Ray Minervini, the local developer and visionary responsible for transforming an abandoned state hospital into a vibrant multi-use community known as The Village at Grand Traverse Commons, received the 2014 Milliken Distinguished Leadership Award at the inaugural Harvest@TheCommons event on October 11.
The award, created by the Michigan Land Use Institute, recognizes community leaders who embody the legacy of Governor William Milliken and the late Helen Milliken, and the belief that a clean, healthy environment is necessary for a prosperous economy.
“I knew Helen and greatly admired her work. To have my name associated with hers is a true honor,” he said.
Minervini grew up in Detroit, and witnessed firsthand what he calls “demolition by neglect” as his old neighborhood and parts of the surrounding city were left to crumble.
When he moved to northern Michigan in the late 1980s, it seemed Building 50 of the Traverse City State Hospital would suffer the same fate. Minervini joined a group of people dedicated to preserving the historic Building and was later appointed to serve as a board member of the Grand Traverse Commons Redevelopment Corporation. In 2001, after the group failed to attract a developer that would save the historic structure, many felt that demolition was the only option. That’s when Minervini jumped in.
“Many people questioned my decision and whether it was possible,” he said.
Fourteen years later, the efforts of the Minervini Group have transformed the old hospital into a dynamic, diverse community where people can live, work, play, shop and dine—surrounded by historic, beautiful architecture and nestled amid northern Michigan’s natural splendor. Businesses like Trattoria Stella, Higher Grounds Trading Company, Left Foot Charley and many more are thriving, and hundreds of residential condos and apartments have long-term tenants that call The Village home.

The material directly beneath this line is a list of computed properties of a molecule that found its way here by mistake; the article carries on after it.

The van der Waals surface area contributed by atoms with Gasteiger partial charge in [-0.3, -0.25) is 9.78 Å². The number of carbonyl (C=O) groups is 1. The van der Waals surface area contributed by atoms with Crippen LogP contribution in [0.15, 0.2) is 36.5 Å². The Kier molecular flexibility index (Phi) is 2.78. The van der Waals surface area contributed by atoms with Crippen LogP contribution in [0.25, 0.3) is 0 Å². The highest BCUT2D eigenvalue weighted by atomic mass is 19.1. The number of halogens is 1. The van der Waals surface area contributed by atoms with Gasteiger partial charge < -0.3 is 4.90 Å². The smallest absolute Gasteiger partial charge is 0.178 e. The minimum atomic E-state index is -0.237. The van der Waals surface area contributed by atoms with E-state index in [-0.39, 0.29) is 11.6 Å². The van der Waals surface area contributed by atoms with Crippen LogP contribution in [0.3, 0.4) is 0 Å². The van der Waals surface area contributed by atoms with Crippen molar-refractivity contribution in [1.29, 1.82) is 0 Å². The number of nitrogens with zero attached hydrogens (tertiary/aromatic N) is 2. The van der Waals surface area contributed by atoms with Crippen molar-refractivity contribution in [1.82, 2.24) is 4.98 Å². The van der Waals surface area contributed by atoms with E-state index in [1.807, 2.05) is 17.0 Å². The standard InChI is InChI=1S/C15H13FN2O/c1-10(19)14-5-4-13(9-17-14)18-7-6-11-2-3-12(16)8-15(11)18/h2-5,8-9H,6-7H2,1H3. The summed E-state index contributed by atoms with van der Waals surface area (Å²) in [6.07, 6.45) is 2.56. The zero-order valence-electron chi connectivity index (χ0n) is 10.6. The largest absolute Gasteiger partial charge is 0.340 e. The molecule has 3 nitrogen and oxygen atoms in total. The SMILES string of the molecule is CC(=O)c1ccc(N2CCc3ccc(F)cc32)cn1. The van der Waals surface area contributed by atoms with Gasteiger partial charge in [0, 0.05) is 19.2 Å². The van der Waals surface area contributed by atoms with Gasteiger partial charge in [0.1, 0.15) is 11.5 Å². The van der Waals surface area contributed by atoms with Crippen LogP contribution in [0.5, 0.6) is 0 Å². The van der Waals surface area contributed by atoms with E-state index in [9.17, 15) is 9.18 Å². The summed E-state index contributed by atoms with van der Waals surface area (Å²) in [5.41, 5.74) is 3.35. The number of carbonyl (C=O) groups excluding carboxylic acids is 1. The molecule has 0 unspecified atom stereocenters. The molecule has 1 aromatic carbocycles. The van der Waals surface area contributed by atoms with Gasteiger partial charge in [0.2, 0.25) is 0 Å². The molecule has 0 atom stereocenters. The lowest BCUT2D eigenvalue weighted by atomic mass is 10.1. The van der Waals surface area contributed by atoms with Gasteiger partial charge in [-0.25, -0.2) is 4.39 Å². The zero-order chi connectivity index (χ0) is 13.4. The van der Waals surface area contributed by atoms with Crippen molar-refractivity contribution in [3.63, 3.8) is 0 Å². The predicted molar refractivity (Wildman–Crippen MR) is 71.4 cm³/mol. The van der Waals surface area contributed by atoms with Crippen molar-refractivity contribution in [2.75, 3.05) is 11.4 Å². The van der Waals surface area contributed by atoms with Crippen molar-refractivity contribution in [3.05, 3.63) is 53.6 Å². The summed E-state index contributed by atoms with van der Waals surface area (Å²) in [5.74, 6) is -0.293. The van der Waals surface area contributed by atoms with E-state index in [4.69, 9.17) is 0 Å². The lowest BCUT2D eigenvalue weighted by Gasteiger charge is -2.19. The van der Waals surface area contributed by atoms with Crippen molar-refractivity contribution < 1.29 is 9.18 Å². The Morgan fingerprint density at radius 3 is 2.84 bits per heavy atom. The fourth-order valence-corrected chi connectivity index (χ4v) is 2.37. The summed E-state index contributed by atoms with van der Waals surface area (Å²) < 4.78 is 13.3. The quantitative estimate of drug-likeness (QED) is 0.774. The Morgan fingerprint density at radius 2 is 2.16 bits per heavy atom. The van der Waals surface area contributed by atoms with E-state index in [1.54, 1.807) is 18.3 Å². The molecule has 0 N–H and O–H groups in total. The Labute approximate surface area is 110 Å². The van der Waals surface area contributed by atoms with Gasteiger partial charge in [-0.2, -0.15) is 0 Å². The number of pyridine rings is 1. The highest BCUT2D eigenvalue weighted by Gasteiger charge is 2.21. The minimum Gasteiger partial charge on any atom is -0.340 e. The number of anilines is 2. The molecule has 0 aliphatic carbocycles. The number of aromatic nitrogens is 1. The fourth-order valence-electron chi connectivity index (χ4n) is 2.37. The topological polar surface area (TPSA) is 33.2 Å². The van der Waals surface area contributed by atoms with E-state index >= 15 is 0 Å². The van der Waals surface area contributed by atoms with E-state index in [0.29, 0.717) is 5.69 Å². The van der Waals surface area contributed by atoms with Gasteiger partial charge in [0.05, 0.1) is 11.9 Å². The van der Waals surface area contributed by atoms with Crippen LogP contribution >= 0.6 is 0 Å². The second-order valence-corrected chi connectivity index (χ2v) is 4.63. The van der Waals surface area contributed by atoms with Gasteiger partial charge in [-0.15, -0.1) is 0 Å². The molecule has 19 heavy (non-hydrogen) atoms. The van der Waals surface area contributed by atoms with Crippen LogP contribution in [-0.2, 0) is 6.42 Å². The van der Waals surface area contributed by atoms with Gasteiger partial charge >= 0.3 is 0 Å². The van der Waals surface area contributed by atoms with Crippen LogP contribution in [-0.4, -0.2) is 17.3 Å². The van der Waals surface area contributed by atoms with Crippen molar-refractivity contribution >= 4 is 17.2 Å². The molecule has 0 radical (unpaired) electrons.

“A core goal of MLUI is to support thriving communities—vibrant, walkable, and resilient places to live,” said Hans Voss, MLUI executive director. “Whenever we need a perfect example of those ideas at work, all we have to do is look at what Ray’s accomplished.”
In addition to the award dedication, Harvest@theCommons featured an authentic farm-to-table feast, a “local libations” bar featuring drinks from northern Michigan, and bluegrass music from Lindsay Lou and the Flatbellys. A celebrity pie auction, with pies baked by local celebrities Amy Smart and Carter Oosterhouse, Ross and Brenda Biederman, Denise and Mike Busley, and Carter Schmidt (of Carter’s Compost) also raised more than $7,000 for MLUI programs.
The second annual Harvest@theCommons is already set for Oct. 10, 2015, at the Historic Barns.
Written by: James Russell of The Michigan Land Use Institute